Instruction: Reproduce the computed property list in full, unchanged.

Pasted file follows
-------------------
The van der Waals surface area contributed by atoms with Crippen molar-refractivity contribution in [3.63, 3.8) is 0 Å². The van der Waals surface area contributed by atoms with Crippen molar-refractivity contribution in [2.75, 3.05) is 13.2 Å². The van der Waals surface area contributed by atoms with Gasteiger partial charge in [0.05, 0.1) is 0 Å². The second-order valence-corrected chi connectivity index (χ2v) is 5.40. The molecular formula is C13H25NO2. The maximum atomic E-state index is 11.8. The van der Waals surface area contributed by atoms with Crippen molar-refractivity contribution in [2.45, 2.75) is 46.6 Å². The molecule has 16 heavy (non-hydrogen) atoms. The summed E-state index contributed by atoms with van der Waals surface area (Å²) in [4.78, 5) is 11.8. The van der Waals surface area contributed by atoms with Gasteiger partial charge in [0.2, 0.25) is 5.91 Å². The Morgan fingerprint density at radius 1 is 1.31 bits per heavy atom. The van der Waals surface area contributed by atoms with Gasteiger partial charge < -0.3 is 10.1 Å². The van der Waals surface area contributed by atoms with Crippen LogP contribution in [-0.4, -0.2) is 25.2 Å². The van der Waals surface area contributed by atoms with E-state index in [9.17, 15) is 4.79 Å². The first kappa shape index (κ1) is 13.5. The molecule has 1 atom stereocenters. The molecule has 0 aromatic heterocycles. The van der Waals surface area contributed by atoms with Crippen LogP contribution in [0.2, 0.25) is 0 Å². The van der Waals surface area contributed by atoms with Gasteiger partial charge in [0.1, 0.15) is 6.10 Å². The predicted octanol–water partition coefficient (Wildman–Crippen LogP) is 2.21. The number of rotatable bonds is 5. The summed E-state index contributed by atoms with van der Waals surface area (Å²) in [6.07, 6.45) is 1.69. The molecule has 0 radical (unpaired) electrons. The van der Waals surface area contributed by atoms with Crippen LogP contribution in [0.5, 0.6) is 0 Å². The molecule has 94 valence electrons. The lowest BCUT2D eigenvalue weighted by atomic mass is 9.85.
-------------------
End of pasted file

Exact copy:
The van der Waals surface area contributed by atoms with Crippen molar-refractivity contribution in [3.63, 3.8) is 0 Å². The van der Waals surface area contributed by atoms with Crippen molar-refractivity contribution in [2.75, 3.05) is 13.2 Å². The van der Waals surface area contributed by atoms with Gasteiger partial charge in [0.05, 0.1) is 0 Å². The second-order valence-corrected chi connectivity index (χ2v) is 5.40. The molecular formula is C13H25NO2. The maximum atomic E-state index is 11.8. The van der Waals surface area contributed by atoms with Crippen molar-refractivity contribution in [2.45, 2.75) is 46.6 Å². The molecule has 16 heavy (non-hydrogen) atoms. The summed E-state index contributed by atoms with van der Waals surface area (Å²) in [4.78, 5) is 11.8. The van der Waals surface area contributed by atoms with Gasteiger partial charge in [0.2, 0.25) is 5.91 Å². The Morgan fingerprint density at radius 1 is 1.31 bits per heavy atom. The van der Waals surface area contributed by atoms with Gasteiger partial charge < -0.3 is 10.1 Å². The van der Waals surface area contributed by atoms with Crippen LogP contribution in [-0.4, -0.2) is 25.2 Å². The van der Waals surface area contributed by atoms with E-state index in [9.17, 15) is 4.79 Å². The first kappa shape index (κ1) is 13.5. The molecule has 1 atom stereocenters. The molecule has 0 aromatic heterocycles. The van der Waals surface area contributed by atoms with Crippen LogP contribution in [0.2, 0.25) is 0 Å². The van der Waals surface area contributed by atoms with Gasteiger partial charge in [0.1, 0.15) is 6.10 Å². The predicted octanol–water partition coefficient (Wildman–Crippen LogP) is 2.21. The number of rotatable bonds is 5. The summed E-state index contributed by atoms with van der Waals surface area (Å²) in [6.07, 6.45) is 1.69. The molecule has 0 radical (unpaired) electrons. The van der Waals surface area contributed by atoms with Crippen LogP contribution in [0.5, 0.6) is 0 Å². The molecule has 94 valence electrons. The lowest BCUT2D eigenvalue weighted by atomic mass is 9.85.